LumberJocks

birch blanket chest

  • Advertise with us
Project by jdh122 posted 1401 days ago 2076 views 2 times favorited 3 comments Add to Favorites Watch

I made this for a wedding present for a close friend. I vaguely followed the plans from Eagle Lake Woodworking although I did the base differently, used box instead of dovetail joints, used individual boards instead of plywood for the bottom and did the top out of two instead of one piece of plywood.
The whole piece was made out of recovered wood – mostly it came from a church pew that I bought (don’t worry, it wasn’t an antique). All of that wood was too thick, so had to be re-sawn on the tablesaw. But as I didn’t want to throw away the off-cuts, I glued several of these together in order not to throw them away (in the picture of the joint you can see where the splines that were holding the pieces for the pew bottom were left in since I didn’t want to lose all of that wood, plus you can also see that some of the pieces were glued together from two pieces of thinner stock). There is also wood from a school desk that I found in the garbage, and from some old pieces of hardwood floor that I got from a friend. The bottom is made of eastern hemlock that I had left over from a compost bin I built. And the plywood for the top comes from the back of that same pew.
This was my first attempt at the box joint, and I cut the shorter pieces on the router table with a simple shop-made jig. But I found it too hard to try to hold the long pieces vertical, so I used a handheld router with a pattern-cutting bit and then squared them on the bandsaw. It worked fairly well, although one of the four corners turned out pretty rough (that was the one where I tried to square the cuts using a handsaw and chisel before I figured out that the bandsaw would work much better).
I’m a bit embarrassed at the quality of the miters on the top – you can see that I had to fill one of them with a lot of epoxy and sawdust. This is because I originally made the top about 4 inches too long (measure twice, etc), and had to muscle the whole top through the tablesaw with the miter gauge, and then do a plunge-cut straight across with the circular saw, and re-glue it, thereby sacrificing my near-perfect (at least by my rather lax standards) miters.
Overall I’m pretty happy with the results, although sometimes doubt that it was wise to decide to work with all recovered wood (I spent almost as much time getting the wood ready to use as actually making the piece).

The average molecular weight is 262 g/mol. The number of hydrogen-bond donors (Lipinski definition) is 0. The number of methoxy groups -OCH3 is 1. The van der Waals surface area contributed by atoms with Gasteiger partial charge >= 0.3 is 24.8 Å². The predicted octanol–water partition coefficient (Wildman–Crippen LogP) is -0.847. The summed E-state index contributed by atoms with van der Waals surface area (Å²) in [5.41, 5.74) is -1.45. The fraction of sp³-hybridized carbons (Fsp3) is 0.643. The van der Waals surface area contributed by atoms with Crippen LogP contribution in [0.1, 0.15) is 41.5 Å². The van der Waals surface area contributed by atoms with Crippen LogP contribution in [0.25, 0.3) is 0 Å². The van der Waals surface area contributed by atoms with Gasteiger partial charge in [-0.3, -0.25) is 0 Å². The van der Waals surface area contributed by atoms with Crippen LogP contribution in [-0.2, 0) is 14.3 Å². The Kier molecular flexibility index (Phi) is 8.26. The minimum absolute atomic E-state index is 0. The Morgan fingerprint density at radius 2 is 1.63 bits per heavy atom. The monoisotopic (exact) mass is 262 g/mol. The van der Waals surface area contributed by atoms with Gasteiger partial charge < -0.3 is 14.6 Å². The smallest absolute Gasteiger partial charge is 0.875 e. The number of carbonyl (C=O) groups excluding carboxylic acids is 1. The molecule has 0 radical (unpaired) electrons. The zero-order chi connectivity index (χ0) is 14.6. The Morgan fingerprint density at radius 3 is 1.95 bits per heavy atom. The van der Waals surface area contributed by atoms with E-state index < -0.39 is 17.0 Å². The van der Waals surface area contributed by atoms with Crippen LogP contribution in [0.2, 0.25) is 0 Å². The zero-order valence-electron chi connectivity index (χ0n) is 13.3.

-- Jeremy, in the Acadian forests





3 comments so far

View Maveric777's profile

Maveric777

2687 posts in 1660 days


#1 posted 1401 days ago

I like it and I’m sure the recipients will as well. You know…. I can’t speak for everyone else, but I enjoy seeing projects like there where you can see folks grow in their skills. So you made a few mistakes. The thing is you learned from them. The funny thing is …. Down the line sometime you will see your old friend (the chest) and cant help but smile remembering the lessons you learned with it.

Congratulations…. You did good!

Ohhh … And I almost forgot. Welcome to Lumber Jocks!

-- Dan ~ Texarkana, Tx.

View rivergirl's profile

rivergirl

3198 posts in 1421 days


#2 posted 1401 days ago

It’s a beautiful project! The bride will LOVE it…

-- Homer : "Oh, and how is education supposed to make me feel smarter? Besides, every time I learn something new, it pushes some old stuff out of my brain."

View cwdance1's profile

cwdance1

1143 posts in 1842 days


#3 posted 1400 days ago

Great design, wonderful wood.

Have your say...

You must be signed in to post the comments.

DISCLAIMER: Any posts on LJ are posted by individuals acting in their own right and do not necessarily reflect the views of LJ. LJ will not be held liable for the actions of any user.

Latest Projects | Latest Blog Entries | Latest Forum Topics

HomeRefurbers.com

Latest Projects | Latest Blog Entries | Latest Forum Topics

GardenTenders.com :: gardening showcase